Thirdly, I’m not entirely alone because I go to New York City (aka “the city”) every few weeks to be with family, friends and colleagues. Soon, I’ll be venturing to New Jersey, Philadelphia and Washington D.C. to see more people. These weekend trips are wonderful for many reasons, not the least of which is they keep me on my toes. Driving in New York City is no joke.

All that said… I am definitely alone most of the time. Here are a few reasons why it doesn’t bother me.

I’m writing. When I’m not writing, I’m reading. When I’m not writing or reading, I’m checking social media, riding my motorcycle, cooking, walking, watching television, sleeping or, like previously mentioned out and about, in and out of the city and so on.

My daily schedule is broken down into blocks of time that start at 4:30 a.m. and end around 9:00 p.m. The 4:30-7:30 a.m. block is what a friend and I have dubbed the Plath Hours, after Sylvia Plath’s habit of working between four and eight in the morning, before her children woke up. We actually check in with each other via Twitter with the hashtag #plathhours. Feel free to join us if you’re interested. We don’t do it every day. Actually, the past few days, I’ve been writing at night instead of the morning. We dubbed the night writing hours #poehours.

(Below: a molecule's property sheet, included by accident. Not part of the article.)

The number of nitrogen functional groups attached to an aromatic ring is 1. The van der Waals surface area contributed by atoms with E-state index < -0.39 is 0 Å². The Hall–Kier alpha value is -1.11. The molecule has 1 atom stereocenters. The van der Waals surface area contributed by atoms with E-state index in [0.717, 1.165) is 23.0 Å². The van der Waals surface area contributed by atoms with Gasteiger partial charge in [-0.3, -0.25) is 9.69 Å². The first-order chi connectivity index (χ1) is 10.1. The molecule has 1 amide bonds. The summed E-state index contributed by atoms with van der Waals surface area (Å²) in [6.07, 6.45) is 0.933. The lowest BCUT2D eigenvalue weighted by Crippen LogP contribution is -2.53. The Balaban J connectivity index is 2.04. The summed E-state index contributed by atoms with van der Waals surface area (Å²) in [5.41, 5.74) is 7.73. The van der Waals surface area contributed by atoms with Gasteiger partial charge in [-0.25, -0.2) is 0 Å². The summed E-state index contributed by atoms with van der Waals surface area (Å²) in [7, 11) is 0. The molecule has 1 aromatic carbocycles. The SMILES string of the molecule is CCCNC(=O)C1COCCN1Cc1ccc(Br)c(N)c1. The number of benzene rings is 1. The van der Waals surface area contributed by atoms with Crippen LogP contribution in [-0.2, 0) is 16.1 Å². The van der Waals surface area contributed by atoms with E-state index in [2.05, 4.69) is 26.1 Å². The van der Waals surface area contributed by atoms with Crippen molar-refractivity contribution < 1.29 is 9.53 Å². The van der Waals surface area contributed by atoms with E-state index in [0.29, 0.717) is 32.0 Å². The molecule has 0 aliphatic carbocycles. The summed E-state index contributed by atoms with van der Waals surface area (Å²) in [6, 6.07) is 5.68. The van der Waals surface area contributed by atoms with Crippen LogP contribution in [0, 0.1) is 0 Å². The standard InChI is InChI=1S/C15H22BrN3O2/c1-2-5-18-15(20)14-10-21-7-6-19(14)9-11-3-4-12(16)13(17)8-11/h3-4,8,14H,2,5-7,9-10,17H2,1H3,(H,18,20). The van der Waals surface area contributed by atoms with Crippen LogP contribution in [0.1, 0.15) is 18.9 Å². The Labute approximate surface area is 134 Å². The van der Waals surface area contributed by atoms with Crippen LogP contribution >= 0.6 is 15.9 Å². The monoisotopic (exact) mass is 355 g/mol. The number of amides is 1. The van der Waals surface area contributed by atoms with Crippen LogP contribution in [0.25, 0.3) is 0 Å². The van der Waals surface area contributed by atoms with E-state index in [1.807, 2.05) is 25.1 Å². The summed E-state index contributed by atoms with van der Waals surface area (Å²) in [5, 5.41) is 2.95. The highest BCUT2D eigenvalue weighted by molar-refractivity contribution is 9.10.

My schedule includes a total of nine hours of writing time every week day, but I’m not writing the entire nine hours. I’m also checking email, social media, doing research, keeping up with my Modern Loss editing, and reading online journals. The point is, I’m at my computer working, with little to no distractions.

The rest of the day is broken up between playing with Ruby and regular day-to-day activities. We spend roughly three-four hours per day outside – rain or shine. I use this time to read and exercise (I’ve done both in the rain). Ruby plays fetch, chews her sticks, and explores the vast and many mysteries in the backyard. Afterwards, she sleeps under my writing desk on a bunch of pillows (rough life, I know.)

At 4:30 p.m., if I have errands to run, this is when I ride the motorcycle. Luckily, it’s still warm enough to ride. If I don’t have errands, Ruby and I walk to a nearby creek. She’s recently befriended a beautiful Doberman who lives at a farm along the way, and now he follows us to the creek. The dogs end up swimming, wrestling over sticks, and chasing squirrels and chipmunks. I’m not sure how we’ll keep up this routine when it gets cold, but I’ve thought about taking up cross-country skiing as a way to stay warm and still be outside.